By what measure does our foreign aid policy make common sense?
Not everyone in Congress agrees on the role of foreign aid. Some think it should act as charity, while others seek to use it as a tool to further our interests abroad.
One thing I think we should all agree on is this: American taxpayer dollars should never be shipped abroad to nations hostile to democracy, basic freedoms, free enterprise and American interests. The notion that our money will make foreign theocrats or dictators turn into Jeffersonian Democrats overnight is foolish and, as history shows, ill-conceived.
For far too long, we have sent money to countries in hopes that they will promote freedom, democracy and our common interests. Too often, the aid dollars that our government takes from hard-working Americans and sends abroad achieve none of those goals. The sad truth is that American taxpayers have been used to prop up regimes that do not respect freedom of religion, free speech or democracy, or respect the rights of other countries to peacefully exist.
To address this situation, I recently introduced the Foreign Assistance Under Limitation and Transparency (FAULT) Act. This bill aims to limit foreign aid to five countries that flagrantly undermine U.S. foreign policy objectives - Iran, North Korea, Syria, Egypt and Pakistan.
Each of these countries has either sponsored terrorism, made terrorist threats to the United States and its allies, or has engaged in atrocious human rights violations.
For example, Egyptian President Mohammed Morsi, a member of the organization known internationally as the Muslim Brotherhood, spews hateful, anti-Western rhetoric atop the perch from which he sits. Yet, President Obama rewards his regime with American planes, tanks and more taxpayer dollars.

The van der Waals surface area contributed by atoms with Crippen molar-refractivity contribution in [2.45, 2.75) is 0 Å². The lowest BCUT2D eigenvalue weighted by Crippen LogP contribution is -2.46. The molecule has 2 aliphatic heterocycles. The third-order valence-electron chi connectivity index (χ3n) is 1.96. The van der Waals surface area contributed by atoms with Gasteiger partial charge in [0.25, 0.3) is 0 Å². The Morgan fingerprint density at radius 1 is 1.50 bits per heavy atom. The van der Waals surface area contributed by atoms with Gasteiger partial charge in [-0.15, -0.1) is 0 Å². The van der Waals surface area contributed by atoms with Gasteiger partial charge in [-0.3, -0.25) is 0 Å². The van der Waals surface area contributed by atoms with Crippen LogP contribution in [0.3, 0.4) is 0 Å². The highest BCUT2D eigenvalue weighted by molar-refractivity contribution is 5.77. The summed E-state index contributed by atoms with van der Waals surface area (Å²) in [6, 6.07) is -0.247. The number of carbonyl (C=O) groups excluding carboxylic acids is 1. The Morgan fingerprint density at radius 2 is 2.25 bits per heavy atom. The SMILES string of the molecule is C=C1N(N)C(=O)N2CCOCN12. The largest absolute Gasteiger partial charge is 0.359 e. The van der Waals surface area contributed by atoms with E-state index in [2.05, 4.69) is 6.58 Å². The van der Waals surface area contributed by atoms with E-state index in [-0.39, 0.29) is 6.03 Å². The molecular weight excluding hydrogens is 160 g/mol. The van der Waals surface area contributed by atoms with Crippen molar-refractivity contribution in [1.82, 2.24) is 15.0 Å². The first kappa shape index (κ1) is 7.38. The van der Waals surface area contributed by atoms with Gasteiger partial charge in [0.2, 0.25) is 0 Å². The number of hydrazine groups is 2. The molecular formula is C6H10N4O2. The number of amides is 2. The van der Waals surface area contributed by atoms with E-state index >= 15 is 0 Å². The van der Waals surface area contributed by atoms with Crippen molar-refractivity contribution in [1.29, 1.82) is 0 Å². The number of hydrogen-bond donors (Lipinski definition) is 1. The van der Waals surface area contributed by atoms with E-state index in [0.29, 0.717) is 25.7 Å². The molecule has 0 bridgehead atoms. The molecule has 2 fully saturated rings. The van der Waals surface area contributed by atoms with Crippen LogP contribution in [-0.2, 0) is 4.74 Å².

In Pakistan, we have seen countless examples of the government's failure to cooperate with us on counterterrorism efforts. Many were led to believe that Pakistan's government shielded Osama bin Laden after Sept. 11, 2001.
In both countries, the treatment of women constitutes human rights abuses, and freedom of religion exists in name only.
U.S. military commanders also have said Pakistan has done little to take action against the Haqqani terrorist network inside its own borders. The government seems more than willing to take our tax money, but is less gung-ho about combating terrorist elements.
Can we really consider such nations allies? Counterterrorism clearly ceases to be a priority in these countries. Can we really justify taxpayer money to countries that treat women as second-class citizens or allow persecution of Christian and Jewish minorities?
As Iran continues to pose an existential threat to the United States and Israel, North Korea declares a state of war with our ally to their south. Foreign aid has not been effective in making these countries less hostile toward the United States and our allies.
Just recently, intelligence reports pointed to use of a chemical weapon by the Syrian government against dissident citizens. Does anyone think that our aid money to these countries has helped them embrace American values and democratic principles?
Enough is enough. We should not continue rewarding bad behavior, especially when it is proven to be ineffective. The FAULT Act sets specific criteria, or benchmarks, that require real behavior change before getting our money.
If these five countries fail to meet the requirements outlined in the FAULT Act, then Congress has the moral and fiscal obligation to immediately end their foreign aid.
Some of the criteria these five countries will need to meet include fundamental changes in policy, not using violence against their own people, respecting women and religious minorities, denouncing terrorism, and taking an active and visible role in eradicating it within its borders.
We have the overwhelming support of the American people, and I urge Congress to consider the FAULT Act.
We have to send a strong message to these countries that they must earn our trust before we send them any more taxpayer money.
The time is long overdue for Congress to drive a harder bargain.